Single, Asian and Female?: Michelle Law
Racial and gender tensions were running hot in 2018, so come the New Year, a little levity may be exactly what we all need.
Coming from sell-out seasons in 2017 and 2018, Michelle Law’s Single Asian Female returns to La Boite Theatre Company in 2019. We recently had the chance to chat with her about the show and the climate that the show is being performed in now as compared to the premiere performance.
First and foremost, we asked for a brief catch-up on what Single Asian Female was all about.
“It’s a family comedy, set in the close confines of a Chinese restaurant, and it deals with two generations within a family, a mother and her two daughters. Exploring gender and race politics through the lens of this particular family, and their story.
Given the gender, generation and culture themes that are so central to the story, we asked if there were any personal experiences for Michelle, that had prompted the creation of the play.
“Yeah, there wasn’t any particular experience, I guess it was loosely inspired by a blog that I used to keep of the same name. Which really explored personal accounts of what it was like to be a single Asian woman at the time, living in Australia, and an examination of what it was like with the daily experience of gender and race microaggressions. As well as being inspired by the women I knew in my family and friends, and their experiences as well.”
And if any experiences that Michelle has had, have fed into her character’s portrayal in any way.
“Well, the character’s name is Zoe and she’s the eldest daughter in the family, and she is sort of the golden child and held quite responsible for, and an example for, her younger sister. She herself is at a crossroads in her life, that a lot of women reach, where they feel like they need to choose between having a family or having a career.”
“I guess for me, I’m sort of at that point in my own life now, in my late 20’s, and coming at it from that angle. So, in terms of understanding her as a character, her problems feel quite real to me; just writing her, I feel like I intimately know her and what drives her, so that’s part of the prep too.”
Coming from an interesting global socio-political climate through 2018, we were curious if any of the goings on this year had created the opportunity or need to change or modify the performance for 2019.
“I’m not sure. We haven’t actually started rehearsals yet, so I can’t speak yet, to how it’s potentially changed. I think there will be parts of dialogue that may change, depending on things that have happened around the world, and in Australia politically speaking. But those tweaks will probably happen on the floor and in the rehearsal room.”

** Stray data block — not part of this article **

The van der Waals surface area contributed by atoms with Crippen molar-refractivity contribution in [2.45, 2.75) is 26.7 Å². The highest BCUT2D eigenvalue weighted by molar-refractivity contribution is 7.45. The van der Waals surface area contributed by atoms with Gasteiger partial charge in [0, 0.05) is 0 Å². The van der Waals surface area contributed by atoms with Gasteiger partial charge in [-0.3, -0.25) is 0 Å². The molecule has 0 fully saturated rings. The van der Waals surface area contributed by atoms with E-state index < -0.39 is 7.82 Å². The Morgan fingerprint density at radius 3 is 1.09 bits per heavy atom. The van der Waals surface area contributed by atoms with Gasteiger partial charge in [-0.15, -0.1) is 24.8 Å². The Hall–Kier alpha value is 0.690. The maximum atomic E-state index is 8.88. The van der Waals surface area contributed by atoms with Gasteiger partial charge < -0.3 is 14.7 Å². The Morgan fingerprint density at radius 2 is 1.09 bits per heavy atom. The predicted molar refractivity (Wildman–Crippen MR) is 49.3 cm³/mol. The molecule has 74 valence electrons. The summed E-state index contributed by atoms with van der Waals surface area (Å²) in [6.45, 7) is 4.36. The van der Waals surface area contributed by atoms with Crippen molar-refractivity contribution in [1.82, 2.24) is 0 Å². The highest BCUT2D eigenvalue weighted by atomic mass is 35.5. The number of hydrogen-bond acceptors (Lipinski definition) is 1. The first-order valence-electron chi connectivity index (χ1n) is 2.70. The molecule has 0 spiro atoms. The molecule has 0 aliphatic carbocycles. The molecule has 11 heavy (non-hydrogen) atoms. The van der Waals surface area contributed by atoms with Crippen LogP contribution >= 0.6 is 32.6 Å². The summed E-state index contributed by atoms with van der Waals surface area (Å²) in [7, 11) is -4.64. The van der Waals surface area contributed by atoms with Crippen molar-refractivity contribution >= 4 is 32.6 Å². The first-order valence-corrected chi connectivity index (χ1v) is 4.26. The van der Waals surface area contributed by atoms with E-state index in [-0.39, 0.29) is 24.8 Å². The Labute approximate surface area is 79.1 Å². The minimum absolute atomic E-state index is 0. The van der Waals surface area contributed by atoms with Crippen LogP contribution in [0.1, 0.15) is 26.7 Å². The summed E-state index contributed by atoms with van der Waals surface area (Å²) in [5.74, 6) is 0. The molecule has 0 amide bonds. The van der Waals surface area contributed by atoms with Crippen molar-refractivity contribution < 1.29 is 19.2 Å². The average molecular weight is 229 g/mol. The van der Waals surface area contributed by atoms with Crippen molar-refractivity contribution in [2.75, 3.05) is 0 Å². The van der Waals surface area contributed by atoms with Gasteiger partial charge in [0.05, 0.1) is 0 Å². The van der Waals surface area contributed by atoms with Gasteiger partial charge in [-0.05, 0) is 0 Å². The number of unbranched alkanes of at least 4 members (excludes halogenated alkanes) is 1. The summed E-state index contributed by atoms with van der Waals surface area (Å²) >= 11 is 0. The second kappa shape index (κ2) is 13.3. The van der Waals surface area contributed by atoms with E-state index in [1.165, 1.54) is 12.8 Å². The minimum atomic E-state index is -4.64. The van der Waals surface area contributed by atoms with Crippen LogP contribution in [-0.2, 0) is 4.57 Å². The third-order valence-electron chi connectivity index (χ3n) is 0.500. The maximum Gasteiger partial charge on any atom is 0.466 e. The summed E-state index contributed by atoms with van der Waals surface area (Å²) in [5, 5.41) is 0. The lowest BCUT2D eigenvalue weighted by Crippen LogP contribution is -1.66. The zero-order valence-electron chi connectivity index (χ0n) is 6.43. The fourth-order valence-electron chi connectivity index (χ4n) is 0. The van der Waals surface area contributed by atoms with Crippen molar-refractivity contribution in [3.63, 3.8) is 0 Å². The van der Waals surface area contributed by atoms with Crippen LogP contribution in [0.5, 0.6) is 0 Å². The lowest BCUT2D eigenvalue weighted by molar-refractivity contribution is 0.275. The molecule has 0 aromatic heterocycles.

“So, certainly there’s space for parts of jokes, or parts of dialogues to change, and that just happens naturally when you’re in any production. So, I guess we’ll see once we get on the floor and see how it feels.”
And her hopes for the performance following the show’s sold out season in Sydney in 2018.
“I really hope that people who didn’t get to see it the first time are able to come along, because it sold out in Brisbane, and a lot of people missed out and were quite upset about it. So, I’m hoping that they’re able to get them this time and see it.”
“I also hope that people who did see it the first time, are able to bring in family and friends and people who don’t normally go to theatre to experience something different, or finally see a show that they can relate to on a personal level.”
We also asked how she sees her future, in regard to creating more influential and successful theatre into the future.
“I guess just writing stories that feel important to me and speak to the messages that I want to put forward about the world. I definitely feel that theatre has to come from a place of heart, and a sense of urgency about something that you need to say, or something that needs to change.”
“That’s always my ethos, going into any new writing project. So, I’m working on a couple of new theatre pieces now, and they’re definitely driven by that.”
As well as her personal hopes for the coming year and the influences of the past year on her ideological beliefs for all, going forward.
“Yeah, I think because things are changing so quickly in terms of how we speak about gender and politics and race, and our own identities; things are changing at such a rate, that we don’t really have the vocabulary to deal with it. So, we’re making mistakes as we go, which is great, because we’re all learning from that constantly.”
“I guess just coming to a place where we’re all quite comfortable with being uncomfortable when having open conversations that don’t descend into volatility.”
“I just think that our leaders are very politically, and ego driven and not actually looking at doing their jobs, which is to serve the people. That’s where I’m sort of coming from, and I think a lot of them, admittedly not all of them, but a lot of them, have lost sight of the fact that they are employed by the people and represent our views.”
“I also think that a huge part of us starting towards getting better as a country, and this affects everything, is acknowledging indigenous Australians and creating real practical pathways towards reconciling with them and acknowledging their history and what they have to teach us.”
In closing, we pondered to Michelle what New Year’s Resolutions she herself had personally for 2019.
“I think being better at saying no to things, because I know a lot of people have that problem as well. Spending more time with loved ones and getting more time to cook some cool things I think.”
What: Single Asian Female
Where: Roundhouse Theatre,
La Boite Theatre Company, Musk Avenue Kelvin Grove
When: Sat 16 February – Sat 9 March 2019
How Much: $35 – $56
La Boite Chatterbox (post-show artist talk): Tuesday 5 March, 7:30pm
AUSLAN-interpreted performance: Tuesday 5 March, 7:30pm